I was speaking with a group of women yesterday and it is troubling how deeply ingrained the boxes we have let ourselves live in, shape our lives in many domains, whether it be in family, education, work, friendship, parenting and especially marriage.

Let me start by saying that yes, it’s understood that many of these boxes, or expectations, have been handed down to us by our own family, schools, media, etc., and that in some ways, expectations are part of living in a society, I guess. My main realization is: why are the expectations need to be fine-tuned beyond the main social laws of : homicide, theft, forgery, speeding excessively, exposure of genitals and misrepresentation,  to name few? Beyond the main laws, and I’m sure many could argue with me about the first 3, the fine-tuning of these laws align themselves along a culture’s taste and “idea of what is proper”, rather than allow for inclusion. I am not necessarily talking about a 37-year-old male wearing a polka-dot bra to Target, (although, why not, that would make my day) I am referring to expectations our society has on what a successful adult life looks like: marriage, family, work.

Think of how many movies portray this adult- pursuit “happiness” trophy. The race to a perfect career, with the perfect partner, the perfect kids all living in the perfect home, of course.  Let me tell you, the ones who  ”appear” to have it all, many times, don’t know they have it. Oftentimes, they are also busy looking at the other neighbor’s greener grass or dealing with unseen hardships.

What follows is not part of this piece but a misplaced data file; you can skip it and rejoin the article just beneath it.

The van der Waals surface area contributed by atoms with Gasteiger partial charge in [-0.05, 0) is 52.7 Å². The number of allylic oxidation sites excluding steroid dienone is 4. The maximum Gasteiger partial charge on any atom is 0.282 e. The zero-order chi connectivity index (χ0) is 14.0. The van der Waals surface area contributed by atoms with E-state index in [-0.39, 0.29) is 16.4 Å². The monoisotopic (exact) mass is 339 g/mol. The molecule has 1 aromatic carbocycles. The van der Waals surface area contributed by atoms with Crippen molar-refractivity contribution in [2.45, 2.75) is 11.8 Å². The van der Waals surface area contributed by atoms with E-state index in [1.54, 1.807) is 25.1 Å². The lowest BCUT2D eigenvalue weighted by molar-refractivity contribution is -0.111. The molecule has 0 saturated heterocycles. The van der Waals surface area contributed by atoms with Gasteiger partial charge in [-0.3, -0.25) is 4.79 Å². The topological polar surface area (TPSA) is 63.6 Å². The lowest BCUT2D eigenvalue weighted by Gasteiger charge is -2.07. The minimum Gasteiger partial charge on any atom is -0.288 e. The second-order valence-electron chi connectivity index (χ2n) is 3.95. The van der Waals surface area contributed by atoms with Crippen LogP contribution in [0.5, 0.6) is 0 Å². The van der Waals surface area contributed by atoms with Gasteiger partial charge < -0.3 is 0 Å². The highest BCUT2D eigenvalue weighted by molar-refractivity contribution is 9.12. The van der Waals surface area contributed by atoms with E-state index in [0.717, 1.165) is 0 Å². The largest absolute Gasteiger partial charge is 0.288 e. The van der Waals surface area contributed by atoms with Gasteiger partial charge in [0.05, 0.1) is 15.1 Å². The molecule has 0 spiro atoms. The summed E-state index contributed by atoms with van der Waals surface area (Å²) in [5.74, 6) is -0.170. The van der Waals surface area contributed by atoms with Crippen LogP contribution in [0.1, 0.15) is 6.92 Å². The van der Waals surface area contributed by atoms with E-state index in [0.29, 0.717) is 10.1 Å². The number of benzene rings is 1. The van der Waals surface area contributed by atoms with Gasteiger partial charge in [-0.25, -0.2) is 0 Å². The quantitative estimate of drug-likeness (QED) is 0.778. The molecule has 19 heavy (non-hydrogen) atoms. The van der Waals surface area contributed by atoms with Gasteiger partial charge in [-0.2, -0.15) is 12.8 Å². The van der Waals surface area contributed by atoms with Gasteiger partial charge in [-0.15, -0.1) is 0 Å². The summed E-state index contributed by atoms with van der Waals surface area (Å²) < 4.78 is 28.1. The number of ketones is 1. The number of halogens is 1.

This illusion of happiness is so ingrained that it has become toxic to many.

 Why is this not the perfect recipe for happiness?  Easy. An illusion is just an illusion, it is stagnant and does not represent life, which, in return, is forever evolving.  As human beings, we grow; our taste, views, needs, and even sometimes our dreams even change over time. That is normal and to be expected.  Being a happy adult does not have to fit in those expectation boxes.

You can be living with roommates creating reusable shopping bags or working full-time serving in a hospital restaurant and be completely life-fulfilled for the time being. That is success at that moment for you.

My main point is: I hope we learn to withhold judgement of others who don’t aspire to “our” goals and expectation. I also hope that if you identify any boxes that hold you back from freedom of being yourself, that you break them down and take steps closer to your success story.     

In Service,